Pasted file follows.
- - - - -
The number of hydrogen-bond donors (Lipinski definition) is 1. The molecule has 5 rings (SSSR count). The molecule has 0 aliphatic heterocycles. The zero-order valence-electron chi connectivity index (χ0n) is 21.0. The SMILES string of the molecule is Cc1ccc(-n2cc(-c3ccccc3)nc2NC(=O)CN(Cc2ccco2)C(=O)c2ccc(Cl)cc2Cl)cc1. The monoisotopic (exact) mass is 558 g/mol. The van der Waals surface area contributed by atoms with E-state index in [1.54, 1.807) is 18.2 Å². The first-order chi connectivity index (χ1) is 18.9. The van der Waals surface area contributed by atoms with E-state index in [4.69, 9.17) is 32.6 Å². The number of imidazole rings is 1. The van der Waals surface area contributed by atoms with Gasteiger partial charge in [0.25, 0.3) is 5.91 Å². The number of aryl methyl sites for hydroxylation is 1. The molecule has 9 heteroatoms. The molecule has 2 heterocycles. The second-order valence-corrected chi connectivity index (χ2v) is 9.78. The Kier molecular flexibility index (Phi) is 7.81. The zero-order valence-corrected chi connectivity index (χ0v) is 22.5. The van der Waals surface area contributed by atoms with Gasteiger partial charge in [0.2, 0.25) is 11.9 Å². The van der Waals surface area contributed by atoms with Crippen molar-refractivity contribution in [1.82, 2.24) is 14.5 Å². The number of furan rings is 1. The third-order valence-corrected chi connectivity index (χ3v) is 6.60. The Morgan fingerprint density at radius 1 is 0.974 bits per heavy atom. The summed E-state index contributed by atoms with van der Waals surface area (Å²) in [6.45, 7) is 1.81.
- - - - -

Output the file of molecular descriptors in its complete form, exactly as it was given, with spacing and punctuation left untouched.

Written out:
The number of hydrogen-bond donors (Lipinski definition) is 1. The molecule has 5 rings (SSSR count). The molecule has 0 aliphatic heterocycles. The zero-order valence-electron chi connectivity index (χ0n) is 21.0. The SMILES string of the molecule is Cc1ccc(-n2cc(-c3ccccc3)nc2NC(=O)CN(Cc2ccco2)C(=O)c2ccc(Cl)cc2Cl)cc1. The monoisotopic (exact) mass is 558 g/mol. The van der Waals surface area contributed by atoms with E-state index in [1.54, 1.807) is 18.2 Å². The first-order chi connectivity index (χ1) is 18.9. The van der Waals surface area contributed by atoms with E-state index in [4.69, 9.17) is 32.6 Å². The number of imidazole rings is 1. The van der Waals surface area contributed by atoms with Gasteiger partial charge in [0.25, 0.3) is 5.91 Å². The number of aryl methyl sites for hydroxylation is 1. The molecule has 9 heteroatoms. The molecule has 2 heterocycles. The second-order valence-corrected chi connectivity index (χ2v) is 9.78. The Kier molecular flexibility index (Phi) is 7.81. The zero-order valence-corrected chi connectivity index (χ0v) is 22.5. The van der Waals surface area contributed by atoms with Gasteiger partial charge in [0.2, 0.25) is 11.9 Å². The van der Waals surface area contributed by atoms with Crippen molar-refractivity contribution in [1.82, 2.24) is 14.5 Å². The number of furan rings is 1. The third-order valence-corrected chi connectivity index (χ3v) is 6.60. The Morgan fingerprint density at radius 1 is 0.974 bits per heavy atom. The summed E-state index contributed by atoms with van der Waals surface area (Å²) in [6.45, 7) is 1.81.